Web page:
Five More Unethical NCAA Ethics Investigations
|A NCAA investigator inteviewing a possible witness?|
And it's hard not to give Shalala's request some thought. Right now, the NCAA has already admitted to out-sourcing legal work to a scumbag Miami attorney. But that's not the only shady practice possibly attached to the case.
If history is any key, the NCAA's enforcement gurus might have gone full-bore bad cop in Miami -- leaking allegations to the media, failing to interview key witnesses, putting others through every interrogation tactic short of a rubber hose.
"I would say speaking more in general that the NCAA investigations are something that for the most part have been running un-checked and a muck for many years," says Dr. David Ridpath, an assistant professor in the Department of Sports Administration at Ohio University who follows these investigations (and has personal experience inside them). "None of this is a surprise."
Here's a greatest hits of the low points in recent history NCAA investigations.
5. Todd McNair at University of Southern California. When the NCAA released a stack of paper on Heisman winner Reggie Bush's improper dealings with marketers in 2010, all the blame was dumped on one guy: USC coach McNair. After the organization punished him, McNair unsuccessfully appealed the ruling. Finally, he sued the NCAA for slander and breach of contract in 2011. His suit took issue with the NCAA's process which didn't allow the accused to cross-examine any witnesses. The NCAA filed a motion to toss the case, but in December 2012, an LA judge ruled McNair had every right to be pissed. After reviewing the NCAA's case files and emails from investigators, he deemed the actions of enforcers to be "malicious," "over the top," and that they "[tended] to show ill will or hatred'' for the coach.
4. Jackie Sherrill at Mississippi State University. The NCAA threw a spotlight on Sherrill all throughout the football coach's run at Texas A&M and MSU. Between 1982 and 2003, they found zilch. But after the coach retired in 2003, MSU was handed four years of probation for recruiting violations. Sherrill personally was never sanctioned, but in 2004 he filed a lawsuit against the organization. The filing, which is still pending, not only claimed the NCAA had improperly dogged his program, but that NCAA investigators conspired with boosters from MSU arch-rival Ole Miss to do so.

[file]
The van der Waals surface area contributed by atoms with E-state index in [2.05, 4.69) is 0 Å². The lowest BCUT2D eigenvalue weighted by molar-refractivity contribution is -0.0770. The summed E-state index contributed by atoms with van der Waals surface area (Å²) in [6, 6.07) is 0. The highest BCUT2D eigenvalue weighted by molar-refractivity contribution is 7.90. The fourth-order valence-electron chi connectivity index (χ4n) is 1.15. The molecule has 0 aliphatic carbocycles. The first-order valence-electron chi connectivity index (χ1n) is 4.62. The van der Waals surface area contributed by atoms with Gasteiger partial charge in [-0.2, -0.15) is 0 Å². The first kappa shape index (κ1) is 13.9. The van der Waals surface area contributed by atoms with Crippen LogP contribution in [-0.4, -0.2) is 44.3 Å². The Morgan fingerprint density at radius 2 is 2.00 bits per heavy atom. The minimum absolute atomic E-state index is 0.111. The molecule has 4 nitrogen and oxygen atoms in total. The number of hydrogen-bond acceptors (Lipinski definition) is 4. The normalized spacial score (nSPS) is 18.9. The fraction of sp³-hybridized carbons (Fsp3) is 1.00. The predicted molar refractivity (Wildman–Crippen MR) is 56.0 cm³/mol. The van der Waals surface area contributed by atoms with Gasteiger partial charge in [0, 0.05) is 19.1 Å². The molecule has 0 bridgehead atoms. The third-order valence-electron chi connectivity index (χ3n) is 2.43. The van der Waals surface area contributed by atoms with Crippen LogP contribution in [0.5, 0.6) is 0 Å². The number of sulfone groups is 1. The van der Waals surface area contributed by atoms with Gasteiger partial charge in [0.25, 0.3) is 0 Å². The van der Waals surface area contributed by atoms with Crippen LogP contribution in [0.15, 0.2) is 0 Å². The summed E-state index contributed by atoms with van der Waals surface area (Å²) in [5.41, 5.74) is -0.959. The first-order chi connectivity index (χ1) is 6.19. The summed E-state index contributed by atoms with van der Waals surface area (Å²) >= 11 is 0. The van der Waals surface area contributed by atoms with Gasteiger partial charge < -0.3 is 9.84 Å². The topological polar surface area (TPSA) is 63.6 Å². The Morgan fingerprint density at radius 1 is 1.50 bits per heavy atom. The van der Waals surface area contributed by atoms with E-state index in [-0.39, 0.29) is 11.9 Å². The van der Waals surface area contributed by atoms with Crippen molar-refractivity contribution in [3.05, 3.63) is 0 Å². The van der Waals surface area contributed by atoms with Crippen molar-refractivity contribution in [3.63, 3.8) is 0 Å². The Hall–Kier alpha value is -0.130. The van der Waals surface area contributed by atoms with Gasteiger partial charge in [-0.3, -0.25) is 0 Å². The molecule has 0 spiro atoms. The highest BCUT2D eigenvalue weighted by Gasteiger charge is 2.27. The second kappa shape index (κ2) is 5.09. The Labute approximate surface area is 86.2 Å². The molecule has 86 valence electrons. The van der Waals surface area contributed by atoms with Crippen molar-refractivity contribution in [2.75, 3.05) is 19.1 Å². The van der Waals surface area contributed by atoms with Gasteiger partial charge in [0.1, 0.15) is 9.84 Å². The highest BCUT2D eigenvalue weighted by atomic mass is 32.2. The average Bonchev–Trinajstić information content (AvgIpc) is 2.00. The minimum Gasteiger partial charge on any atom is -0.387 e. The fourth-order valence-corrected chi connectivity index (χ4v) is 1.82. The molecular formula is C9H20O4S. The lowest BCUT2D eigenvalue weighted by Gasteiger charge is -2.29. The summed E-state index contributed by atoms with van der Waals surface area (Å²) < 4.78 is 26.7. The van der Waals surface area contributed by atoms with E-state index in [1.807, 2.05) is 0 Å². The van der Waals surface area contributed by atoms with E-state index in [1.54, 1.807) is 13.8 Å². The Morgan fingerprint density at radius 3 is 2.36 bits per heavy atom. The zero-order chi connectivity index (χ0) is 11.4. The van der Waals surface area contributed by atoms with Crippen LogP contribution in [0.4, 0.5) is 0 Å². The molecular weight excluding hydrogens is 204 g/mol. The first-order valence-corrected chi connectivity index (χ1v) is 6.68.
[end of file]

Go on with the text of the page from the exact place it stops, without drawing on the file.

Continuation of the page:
3. Tim Cohane at SUNY-Buffalo. In another still-pending legal action, former Bulls basketball coach Cohane also says he was railroaded by over-zealous investigators. After going 25 years without runniing into any sanctions trouble, he was forced to resign in 1999 after allegedly . . . watching recruits play pickup basketball at the SUNY gym. Cohane fought the ruling. The only unethical moves the ensuing litigation dragged to light were on the part of investigators. They allegedly threatened to cut players eligibility if they didn't lie about infractions, even telling seniors they wouldn't graduate if they didn't play ball.
2. Dale Brown at LSU. Although he's been dipped in amber as the legendary SEC coach who recruited Shaq for college ball and led a '86 Cinderella charge to the Final Four, LSU's Dale Brown was also a continuous pain the NCAA's ass. He relentlessly bashed the organization as two-faced, antiquated, and mean-spirited. That vocal counter-point put Brown in the crosshairs of rule gurus throughout his decades with the Tigers. In the 80s, the NCAA spent 4 years digging for infractions at the school but only came up with small stuff. It wasn't until 1996 that they nailed the school with significant accusations when a former LSU recruit named Lester Earl claimed he was given money by a booster. Twenty-one-months later, Brown was cleared of wrongdoing, but the program shouldered sanctions. The coach retired amid the scandal. Almost a decade later, Earl issued an apology to Brown and LSU; the former player claimed the NCAA threatened his eligibility if he didn't cough up dirt. Hmm, starting to see a pattern here . . .
1. David Ridpath at Marshall University. Today Ridpath is a soundboard for criticism against the NCAA rule enforcement process, but his expertise on the subject comes from first-hand experience. In 1999, he was the NCAA compliance officer at Marshall who first alerted the organization to possible infractions involving a pay-for-play scheme. The whistleblower eventually lost his job due to issues, even though he'd been the one to first broadcast the wrongdoing. A 2004 lawsuit claimed the school had violated his due process and constituted legal malpractice, among other things. In 2009, Ridpath settled his case with the university, clearing his name. In his subsequent book -- Tainted Glory: Marshall University, the NCAA and One Man's Fight for Justice -- documents what it's like to be on the wrong end of a full-bore NCAA enforcement blitz. "Anybody who has gone through it finds any defense of it is laughable," Ridpath tells New Times.